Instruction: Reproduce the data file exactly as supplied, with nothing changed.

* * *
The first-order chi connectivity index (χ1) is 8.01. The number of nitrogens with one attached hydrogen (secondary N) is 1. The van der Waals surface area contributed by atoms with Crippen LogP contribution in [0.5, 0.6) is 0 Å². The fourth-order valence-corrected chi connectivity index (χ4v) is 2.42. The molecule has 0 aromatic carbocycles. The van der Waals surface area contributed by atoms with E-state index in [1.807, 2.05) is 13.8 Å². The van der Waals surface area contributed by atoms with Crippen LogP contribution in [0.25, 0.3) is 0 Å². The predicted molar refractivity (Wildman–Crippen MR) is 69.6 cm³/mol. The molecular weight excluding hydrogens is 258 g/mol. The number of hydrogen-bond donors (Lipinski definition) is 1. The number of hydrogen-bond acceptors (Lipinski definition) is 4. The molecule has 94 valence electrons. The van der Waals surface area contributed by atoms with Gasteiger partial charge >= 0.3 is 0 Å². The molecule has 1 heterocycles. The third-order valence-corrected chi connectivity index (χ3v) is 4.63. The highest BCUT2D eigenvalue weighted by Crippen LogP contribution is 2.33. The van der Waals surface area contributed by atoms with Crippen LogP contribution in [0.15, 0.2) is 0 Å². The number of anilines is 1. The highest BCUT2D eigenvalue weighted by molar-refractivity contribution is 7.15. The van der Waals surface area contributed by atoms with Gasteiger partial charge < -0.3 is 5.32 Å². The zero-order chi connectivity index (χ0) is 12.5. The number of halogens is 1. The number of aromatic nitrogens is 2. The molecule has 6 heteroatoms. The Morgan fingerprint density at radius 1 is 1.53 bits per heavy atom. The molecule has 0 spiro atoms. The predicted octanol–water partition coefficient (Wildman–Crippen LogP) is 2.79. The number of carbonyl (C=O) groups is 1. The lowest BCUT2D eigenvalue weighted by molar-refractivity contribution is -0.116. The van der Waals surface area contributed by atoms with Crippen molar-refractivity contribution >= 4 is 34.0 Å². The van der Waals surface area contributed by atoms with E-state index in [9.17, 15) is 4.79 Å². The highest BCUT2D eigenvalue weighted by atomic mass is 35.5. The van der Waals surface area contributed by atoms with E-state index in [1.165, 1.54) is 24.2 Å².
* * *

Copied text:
The first-order chi connectivity index (χ1) is 8.01. The number of nitrogens with one attached hydrogen (secondary N) is 1. The van der Waals surface area contributed by atoms with Crippen LogP contribution in [0.5, 0.6) is 0 Å². The fourth-order valence-corrected chi connectivity index (χ4v) is 2.42. The molecule has 0 aromatic carbocycles. The van der Waals surface area contributed by atoms with E-state index in [1.807, 2.05) is 13.8 Å². The van der Waals surface area contributed by atoms with Crippen LogP contribution in [0.25, 0.3) is 0 Å². The predicted molar refractivity (Wildman–Crippen MR) is 69.6 cm³/mol. The molecular weight excluding hydrogens is 258 g/mol. The number of hydrogen-bond donors (Lipinski definition) is 1. The number of hydrogen-bond acceptors (Lipinski definition) is 4. The molecule has 94 valence electrons. The van der Waals surface area contributed by atoms with Gasteiger partial charge >= 0.3 is 0 Å². The molecule has 1 heterocycles. The third-order valence-corrected chi connectivity index (χ3v) is 4.63. The highest BCUT2D eigenvalue weighted by Crippen LogP contribution is 2.33. The van der Waals surface area contributed by atoms with Crippen LogP contribution in [0.15, 0.2) is 0 Å². The number of anilines is 1. The highest BCUT2D eigenvalue weighted by molar-refractivity contribution is 7.15. The van der Waals surface area contributed by atoms with Gasteiger partial charge < -0.3 is 5.32 Å². The zero-order chi connectivity index (χ0) is 12.5. The number of halogens is 1. The number of aromatic nitrogens is 2. The molecule has 6 heteroatoms. The Morgan fingerprint density at radius 1 is 1.53 bits per heavy atom. The molecule has 0 spiro atoms. The predicted octanol–water partition coefficient (Wildman–Crippen LogP) is 2.79. The number of carbonyl (C=O) groups is 1. The lowest BCUT2D eigenvalue weighted by molar-refractivity contribution is -0.116. The van der Waals surface area contributed by atoms with Crippen molar-refractivity contribution >= 4 is 34.0 Å². The van der Waals surface area contributed by atoms with E-state index in [9.17, 15) is 4.79 Å². The highest BCUT2D eigenvalue weighted by atomic mass is 35.5. The van der Waals surface area contributed by atoms with E-state index in [1.165, 1.54) is 24.2 Å².